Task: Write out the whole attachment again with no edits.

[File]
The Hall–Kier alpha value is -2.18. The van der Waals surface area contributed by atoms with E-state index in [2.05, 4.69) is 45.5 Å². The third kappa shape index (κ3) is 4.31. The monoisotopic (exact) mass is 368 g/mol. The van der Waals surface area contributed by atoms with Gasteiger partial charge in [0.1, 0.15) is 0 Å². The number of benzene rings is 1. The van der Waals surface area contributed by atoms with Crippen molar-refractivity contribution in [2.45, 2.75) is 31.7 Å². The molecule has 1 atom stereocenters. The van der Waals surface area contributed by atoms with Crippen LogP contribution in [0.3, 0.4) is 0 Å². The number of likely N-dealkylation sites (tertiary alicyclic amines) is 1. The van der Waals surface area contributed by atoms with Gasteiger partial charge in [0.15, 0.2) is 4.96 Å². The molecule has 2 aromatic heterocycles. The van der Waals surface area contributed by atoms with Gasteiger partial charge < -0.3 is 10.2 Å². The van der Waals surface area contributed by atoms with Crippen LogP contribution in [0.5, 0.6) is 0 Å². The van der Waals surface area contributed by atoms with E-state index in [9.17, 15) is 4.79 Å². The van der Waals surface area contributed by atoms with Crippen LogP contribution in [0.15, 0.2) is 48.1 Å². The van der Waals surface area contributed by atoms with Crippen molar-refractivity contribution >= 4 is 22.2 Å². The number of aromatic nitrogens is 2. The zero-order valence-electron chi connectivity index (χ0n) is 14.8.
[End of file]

The Hall–Kier alpha value is -2.18. The van der Waals surface area contributed by atoms with E-state index in [2.05, 4.69) is 45.5 Å². The third kappa shape index (κ3) is 4.31. The monoisotopic (exact) mass is 368 g/mol. The van der Waals surface area contributed by atoms with Gasteiger partial charge in [0.1, 0.15) is 0 Å². The number of benzene rings is 1. The van der Waals surface area contributed by atoms with Crippen molar-refractivity contribution in [2.45, 2.75) is 31.7 Å². The molecule has 1 atom stereocenters. The van der Waals surface area contributed by atoms with Crippen LogP contribution in [0.3, 0.4) is 0 Å². The number of likely N-dealkylation sites (tertiary alicyclic amines) is 1. The van der Waals surface area contributed by atoms with Gasteiger partial charge in [0.15, 0.2) is 4.96 Å². The molecule has 2 aromatic heterocycles. The van der Waals surface area contributed by atoms with Gasteiger partial charge < -0.3 is 10.2 Å². The van der Waals surface area contributed by atoms with Crippen LogP contribution in [0.5, 0.6) is 0 Å². The van der Waals surface area contributed by atoms with E-state index in [9.17, 15) is 4.79 Å². The van der Waals surface area contributed by atoms with Crippen LogP contribution in [0.15, 0.2) is 48.1 Å². The van der Waals surface area contributed by atoms with Crippen molar-refractivity contribution >= 4 is 22.2 Å². The number of aromatic nitrogens is 2. The zero-order valence-electron chi connectivity index (χ0n) is 14.8.